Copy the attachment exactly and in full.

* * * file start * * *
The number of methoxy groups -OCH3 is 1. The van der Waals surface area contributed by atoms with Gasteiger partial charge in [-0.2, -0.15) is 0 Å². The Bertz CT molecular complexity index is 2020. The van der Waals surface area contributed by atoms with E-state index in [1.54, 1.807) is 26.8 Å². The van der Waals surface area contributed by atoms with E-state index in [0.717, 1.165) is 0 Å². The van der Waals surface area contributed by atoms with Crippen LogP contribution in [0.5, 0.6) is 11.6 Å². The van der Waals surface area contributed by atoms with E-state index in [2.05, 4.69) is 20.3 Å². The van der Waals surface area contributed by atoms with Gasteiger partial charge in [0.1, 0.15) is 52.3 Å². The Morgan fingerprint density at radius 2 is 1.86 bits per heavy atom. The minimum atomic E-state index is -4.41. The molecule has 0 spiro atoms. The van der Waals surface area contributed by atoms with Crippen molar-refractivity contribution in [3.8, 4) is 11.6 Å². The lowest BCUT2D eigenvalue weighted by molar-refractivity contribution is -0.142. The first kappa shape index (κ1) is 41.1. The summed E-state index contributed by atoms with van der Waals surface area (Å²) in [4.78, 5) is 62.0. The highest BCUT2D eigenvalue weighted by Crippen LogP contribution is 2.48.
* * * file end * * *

The number of methoxy groups -OCH3 is 1. The van der Waals surface area contributed by atoms with Gasteiger partial charge in [-0.2, -0.15) is 0 Å². The Bertz CT molecular complexity index is 2020. The van der Waals surface area contributed by atoms with E-state index in [1.54, 1.807) is 26.8 Å². The van der Waals surface area contributed by atoms with E-state index in [0.717, 1.165) is 0 Å². The van der Waals surface area contributed by atoms with Crippen LogP contribution in [0.5, 0.6) is 11.6 Å². The van der Waals surface area contributed by atoms with E-state index in [2.05, 4.69) is 20.3 Å². The van der Waals surface area contributed by atoms with Gasteiger partial charge in [0.1, 0.15) is 52.3 Å². The Morgan fingerprint density at radius 2 is 1.86 bits per heavy atom. The minimum atomic E-state index is -4.41. The molecule has 0 spiro atoms. The van der Waals surface area contributed by atoms with Crippen molar-refractivity contribution in [3.8, 4) is 11.6 Å². The lowest BCUT2D eigenvalue weighted by molar-refractivity contribution is -0.142. The first kappa shape index (κ1) is 41.1. The summed E-state index contributed by atoms with van der Waals surface area (Å²) in [4.78, 5) is 62.0. The highest BCUT2D eigenvalue weighted by Crippen LogP contribution is 2.48.